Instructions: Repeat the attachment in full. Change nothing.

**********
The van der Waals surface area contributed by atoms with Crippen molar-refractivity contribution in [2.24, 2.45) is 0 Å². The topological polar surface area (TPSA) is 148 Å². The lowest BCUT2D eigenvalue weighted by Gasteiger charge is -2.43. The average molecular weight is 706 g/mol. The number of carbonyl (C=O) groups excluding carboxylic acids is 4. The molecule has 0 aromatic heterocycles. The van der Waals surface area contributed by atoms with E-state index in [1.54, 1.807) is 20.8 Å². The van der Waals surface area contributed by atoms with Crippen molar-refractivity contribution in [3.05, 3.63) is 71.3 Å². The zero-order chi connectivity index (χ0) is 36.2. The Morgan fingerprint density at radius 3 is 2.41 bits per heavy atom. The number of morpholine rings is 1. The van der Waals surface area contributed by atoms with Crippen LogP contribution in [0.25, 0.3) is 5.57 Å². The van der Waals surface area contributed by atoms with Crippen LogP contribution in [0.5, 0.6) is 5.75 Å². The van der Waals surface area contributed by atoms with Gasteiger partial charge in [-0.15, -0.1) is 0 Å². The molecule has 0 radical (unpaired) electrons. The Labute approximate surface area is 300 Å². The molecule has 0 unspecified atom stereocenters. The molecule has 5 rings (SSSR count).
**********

The van der Waals surface area contributed by atoms with Crippen molar-refractivity contribution in [2.24, 2.45) is 0 Å². The topological polar surface area (TPSA) is 148 Å². The lowest BCUT2D eigenvalue weighted by Gasteiger charge is -2.43. The average molecular weight is 706 g/mol. The number of carbonyl (C=O) groups excluding carboxylic acids is 4. The molecule has 0 aromatic heterocycles. The van der Waals surface area contributed by atoms with E-state index in [1.54, 1.807) is 20.8 Å². The van der Waals surface area contributed by atoms with Crippen molar-refractivity contribution in [3.05, 3.63) is 71.3 Å². The zero-order chi connectivity index (χ0) is 36.2. The Morgan fingerprint density at radius 3 is 2.41 bits per heavy atom. The number of morpholine rings is 1. The van der Waals surface area contributed by atoms with Crippen LogP contribution in [0.25, 0.3) is 5.57 Å². The van der Waals surface area contributed by atoms with Crippen LogP contribution in [0.5, 0.6) is 5.75 Å². The van der Waals surface area contributed by atoms with Gasteiger partial charge in [-0.15, -0.1) is 0 Å². The molecule has 0 radical (unpaired) electrons. The Labute approximate surface area is 300 Å². The molecule has 0 unspecified atom stereocenters. The molecule has 5 rings (SSSR count).